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It’s spring and it’s natural to want to color your world when outside the flowers are finally blooming, first the daffodils and then the forsythias. All of a sudden you see yellow where before there was nothing but drab, dull shades of muddy brown. You feel the surge and you want to take it back inside.
But then you find yourself getting overwhelmed by all the choices. There are more colors than tints on a rainbow. Before you know it, the weekend is over, and you’re still stuck with the same-old same-old in the rooms you wanted to change. Repainting indoors is easier done while the weather outside is still too rainy for a weekend project. You can open your windows to let out the paint fumes, but you don’t have to worry about your DIY plans being washed out by a sudden thunderstorm.
Here, we’ll encourage you to express yourself but do it reasonably. Remember that the colors you choose to repaint your room or refurnish your décor have to last for more than one season. They’ve got to have a relatively long life span unless you’re able to change your interior design on a whim, like a Hollywood star from the golden age of Technicolor. Smart people in the suburbs don’t have money to burn whenever their tastes change. We recommend you take the time to get it right.
If you want to go bold, consider floral drapes in shades of pink or bring a touch of green into your room with a new picture frame or a painted chiffonier. We encourage you to step back and reflect. What’s the furniture look like? What’s the lighting? What’s the view outside the window? What’s the existing color scheme? You can use sample paint color boards to match what’s already there before you make your picks. All these things should be taken into consideration long before you open the paint can and pick up your brush or dip your roller.
You should be aware that the wrong paint color alters the appearance of someone who enters the room. Most common offenders are green and gray, especially if those are the colors on a bathroom wall behind you when you stand and look at yourself in the mirror. Warmer undertones are more conducive to a good impression. This concept works for a living room or a bedroom, too. Pink, peach and clear blue colors can definitely be flattering.
But remember: You don’t want to apply a color just because it matches your new sofa or your cabinets. You should pay attention to the neutral colors: beige, ivory, taupe, black, gray and white. Decorating with neutrals is never as easy as it looks on the surface because they have subtle undertones. A bad choice can still lead to an interior decorating disaster. Your friends at Alure Home Improvements don’t want that to happen to you. If you have any concerns, please consult us first.
Color experts say that a warm, neutral beige that trends toward taupe can enhance your indoor space while adding a stylistic touch that’s not too overstated. Warm beiges and taupe colors can work with cool color accents like blue but only if they’re free of gray, the experts say. An alternative is a gray beige combo, a pewter hue, which blurs the distinction between warm and cool. It’s a gray color warmed by soft brown undertones. But be forewarned because it can appear darker on the walls than its color swatch might lead you to believe. Diana Hathaway Timmons, a well-known color expert, said, “Its luminous quality makes it suitable for a variety of rooms. It looks its best with crisp white trim and dark woods.”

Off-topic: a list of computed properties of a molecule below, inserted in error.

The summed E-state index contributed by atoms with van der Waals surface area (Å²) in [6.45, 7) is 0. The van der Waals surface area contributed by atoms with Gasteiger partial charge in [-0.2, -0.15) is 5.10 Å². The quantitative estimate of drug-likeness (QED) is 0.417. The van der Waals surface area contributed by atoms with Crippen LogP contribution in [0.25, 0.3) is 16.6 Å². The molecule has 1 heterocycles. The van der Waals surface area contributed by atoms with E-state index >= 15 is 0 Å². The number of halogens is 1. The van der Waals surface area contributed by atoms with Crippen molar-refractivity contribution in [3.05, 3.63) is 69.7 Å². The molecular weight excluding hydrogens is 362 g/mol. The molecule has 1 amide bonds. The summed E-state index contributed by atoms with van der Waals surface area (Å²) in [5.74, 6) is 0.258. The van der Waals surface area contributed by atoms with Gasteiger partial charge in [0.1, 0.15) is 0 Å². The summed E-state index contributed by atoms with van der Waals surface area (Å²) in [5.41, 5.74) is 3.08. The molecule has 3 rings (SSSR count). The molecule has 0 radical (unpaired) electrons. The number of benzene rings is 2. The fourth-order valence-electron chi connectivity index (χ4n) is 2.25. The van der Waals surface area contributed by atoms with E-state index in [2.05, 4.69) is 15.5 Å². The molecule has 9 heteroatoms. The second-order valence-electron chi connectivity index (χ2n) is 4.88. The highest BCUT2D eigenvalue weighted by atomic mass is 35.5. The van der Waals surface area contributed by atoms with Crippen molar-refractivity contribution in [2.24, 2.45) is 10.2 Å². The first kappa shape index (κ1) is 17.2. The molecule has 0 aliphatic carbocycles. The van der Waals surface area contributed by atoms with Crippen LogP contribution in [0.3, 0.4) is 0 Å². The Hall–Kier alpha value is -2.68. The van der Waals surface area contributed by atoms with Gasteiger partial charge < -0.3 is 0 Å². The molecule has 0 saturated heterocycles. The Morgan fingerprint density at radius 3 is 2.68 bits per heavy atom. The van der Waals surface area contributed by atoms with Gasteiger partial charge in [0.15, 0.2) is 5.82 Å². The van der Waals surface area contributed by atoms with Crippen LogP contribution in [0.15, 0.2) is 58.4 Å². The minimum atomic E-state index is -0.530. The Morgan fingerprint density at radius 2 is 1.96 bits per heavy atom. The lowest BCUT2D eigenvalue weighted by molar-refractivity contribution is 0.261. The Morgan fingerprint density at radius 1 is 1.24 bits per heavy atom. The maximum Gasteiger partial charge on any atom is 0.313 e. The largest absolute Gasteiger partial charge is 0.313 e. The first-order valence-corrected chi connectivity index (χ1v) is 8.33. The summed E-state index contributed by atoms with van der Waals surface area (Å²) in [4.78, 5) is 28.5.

Here’s another rule. There is no perfect white paint. That’s why it can be so difficult to choose the right shade. A white can have hints of gray, yellow or even pink. On the other hand, a warm white can be a perfect backdrop for warm colors in most cases, advise the experts. It can also go with cool colors if they’re saturated and not too gray. Improving overall color harmony and warmth is the goal.
What’s the furniture look like? What’s the lighting? What’s the view outside the window? What’s the existing color scheme?
Baby blue used to be very popular but the color trend for blues has apparently been shifting to slightly green and gray undertones. What blues you choose depends on several factors, like the lighting and the other surfaces in your home. You may want a blue that is rich with gray or a blue that is subtle with green. A good neutral blue can look great with dark or medium woods.
Another neutral color that has been drawing raves is an ethereal tan that has just enough warmth to banish the cold from a room but not so much that it heats up the space or clashes with the décor. The advantage of a neutral tan with a hint of beige in it is that it politely recedes into the background and lets your furnishings and décor speak for themselves. It pairs well with most woods and trims, and is compatible with a range of styles from Modern, to Mid-Century or French Provincial. A color called greige is a subtle blend of gray and beige that is neither too warm nor too cool. It’s inviting enough to be welcome in a room with all shades of wood from light to dark, and it is versatile enough to flow gracefully from room to room whether there are deep chocolate browns, black or deep gray with warm undertones as complementary colors. This hybrid also works well with yellow, orange and some other warmer colors.
The point is that you need to recognize the underlying tone that makes your neutral color either warm or cool and then go with it, depending on the feel you’re trying to achieve. But you don’t have to limit neutral colors to the broad surface of your walls. You can use them as accents, backdrops or even build an entire color scheme around them.
When you go for a spring fling, sometimes the less said the better.
And if you have more questions, come to Alure Home Improvements where our colorful characters won’t tell you anything off color.